Coming up on 21 April we have our Fine Clocks, Barometers and Scientific Instruments auction. The auction features an exquisite range of items of both scholarly and academic interest as well as ornamental examples in a wide range of styles. Highlights from the sale include some impressive wall and longcase clocks.
A highlight is Lot 176, a fine and rare Charles II walnut thirty-hour striking small hooded wall clock with alarm by John Knibb, Oxford, circa 1685. This comes to the auction from the property of a gentleman collector. It was originally purchased from our salerooms on Wednesday 17 February 2010, when it achieved a hammer price of £37,000. Then it was noted that the clock was a recent discovery and believed to have formed part of a connoisseur collection of antiques and works of art compiled during the early 20th century.
A clock signed by John Knibb is a rarity. The current clock as well as featuring his signature, also belongs to a rare group of probably less than ten surviving examples of small hooded wall clocks from the workshops of both John and Joseph Knibb. Although these clocks were generally made for a common purpose, it seems that they do vary in detail and specification to the extent that no two are exactly the same. The current lot is perhaps one of the more unusual ones, as it is constructed with a plated movement, compared to the majority of the other surviving examples which appear the have posted movements based on miniature lantern clocks with standard 'Knibb' castings.
Highlighted here is Lot 180, a fine Charles II ebonised thirty-hour longcase clock. It is unsigned, but is possibly by John Wise of London, circa 1678. It has a rather unusual figural engraved 10-inch dial.
The dial is finely engraved with figures morphing into bold foliate scrolls, depicting a Centaur with a bow and arrow, challenging a dolphin over a trumpeting putto. The upper spandrel are further engraved with reclining naked figures of Chronos and a cellist, while the lower spandrels contain stylised foliate designs. The extraordinary engraved decoration to the dial of the current lot is both very fine in its execution and highly original in its design.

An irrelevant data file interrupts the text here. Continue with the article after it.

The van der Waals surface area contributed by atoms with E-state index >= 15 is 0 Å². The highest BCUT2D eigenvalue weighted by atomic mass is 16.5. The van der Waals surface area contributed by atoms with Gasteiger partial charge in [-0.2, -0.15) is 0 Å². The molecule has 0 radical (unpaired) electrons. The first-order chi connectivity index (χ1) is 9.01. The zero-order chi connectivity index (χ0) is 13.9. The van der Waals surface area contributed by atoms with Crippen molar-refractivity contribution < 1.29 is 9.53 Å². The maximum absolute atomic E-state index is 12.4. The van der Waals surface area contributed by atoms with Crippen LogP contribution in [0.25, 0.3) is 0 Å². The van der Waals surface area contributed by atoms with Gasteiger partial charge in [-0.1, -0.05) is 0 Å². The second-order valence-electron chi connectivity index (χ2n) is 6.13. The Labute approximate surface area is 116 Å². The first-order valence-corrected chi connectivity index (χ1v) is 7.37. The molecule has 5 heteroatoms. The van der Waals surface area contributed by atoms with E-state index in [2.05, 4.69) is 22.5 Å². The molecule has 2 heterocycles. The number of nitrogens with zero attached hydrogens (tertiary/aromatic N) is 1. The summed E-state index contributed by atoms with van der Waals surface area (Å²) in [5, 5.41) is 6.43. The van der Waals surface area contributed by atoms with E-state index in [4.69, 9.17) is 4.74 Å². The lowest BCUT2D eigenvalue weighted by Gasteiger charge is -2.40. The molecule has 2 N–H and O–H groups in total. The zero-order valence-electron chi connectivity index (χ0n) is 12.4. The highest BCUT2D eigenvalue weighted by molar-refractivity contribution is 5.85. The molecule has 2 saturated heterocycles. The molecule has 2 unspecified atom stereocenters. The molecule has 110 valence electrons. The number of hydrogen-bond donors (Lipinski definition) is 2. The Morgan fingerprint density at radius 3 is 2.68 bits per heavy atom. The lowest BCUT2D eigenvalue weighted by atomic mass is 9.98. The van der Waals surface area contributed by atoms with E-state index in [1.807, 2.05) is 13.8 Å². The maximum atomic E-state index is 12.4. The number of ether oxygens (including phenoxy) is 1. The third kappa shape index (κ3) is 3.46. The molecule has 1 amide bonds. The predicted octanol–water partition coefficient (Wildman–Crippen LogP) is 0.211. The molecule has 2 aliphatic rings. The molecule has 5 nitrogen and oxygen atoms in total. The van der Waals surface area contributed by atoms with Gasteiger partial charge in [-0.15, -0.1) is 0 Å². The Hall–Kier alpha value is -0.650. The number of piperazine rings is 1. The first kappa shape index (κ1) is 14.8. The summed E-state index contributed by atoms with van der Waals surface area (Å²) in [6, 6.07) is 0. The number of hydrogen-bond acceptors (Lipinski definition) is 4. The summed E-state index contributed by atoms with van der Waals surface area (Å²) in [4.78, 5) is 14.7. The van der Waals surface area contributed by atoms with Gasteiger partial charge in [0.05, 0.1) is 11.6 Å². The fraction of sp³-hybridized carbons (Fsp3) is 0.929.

Furthermore, the ebonised pine case is a notably rare survivor. The hood has the early feature of large side windows and has not been cut for a door at the front. Although it retains its original rising channels to the rear inner edges, the corresponding tongues to the backboard are no longer present hence it can now be drawn forward rather than having to be drawn upwards to expose the dial. The trunk door is also fitted with a rare form of 'eagle-head' cast brass key escutcheon mount which is only generally seen on early architectural cases.
Another interesting piece is Lot 183, a fine and Rare William and Mary small figured walnut eight-day longcase clock. It was made by Christopher Gould, London, circa 1690. Gould is generally regarded as one of the leading makers from the 'Golden Period' of English clockmaking.
Many examples of Gould's work survive and are generally of very high quality in both their construction and design. The movement of the current clock is finely made with six latched pillars and the case can perhaps be justified in being described as perfect in its proportions. Furthermore the use of fine figured veneers uninterrupted by a lenticle (or any other form of decoration) exhibits a degree of restrained sophistication that places it amongst the best examples of the period.
Wednesday 21 April | 10.30am
Donnington Priory, Newbury, Berkshire RG14 2JE
This is a live online auction with an auctioneer.
To book an appointment to view, please email firstname.lastname@example.org or call +44 (0) 1635 553 553
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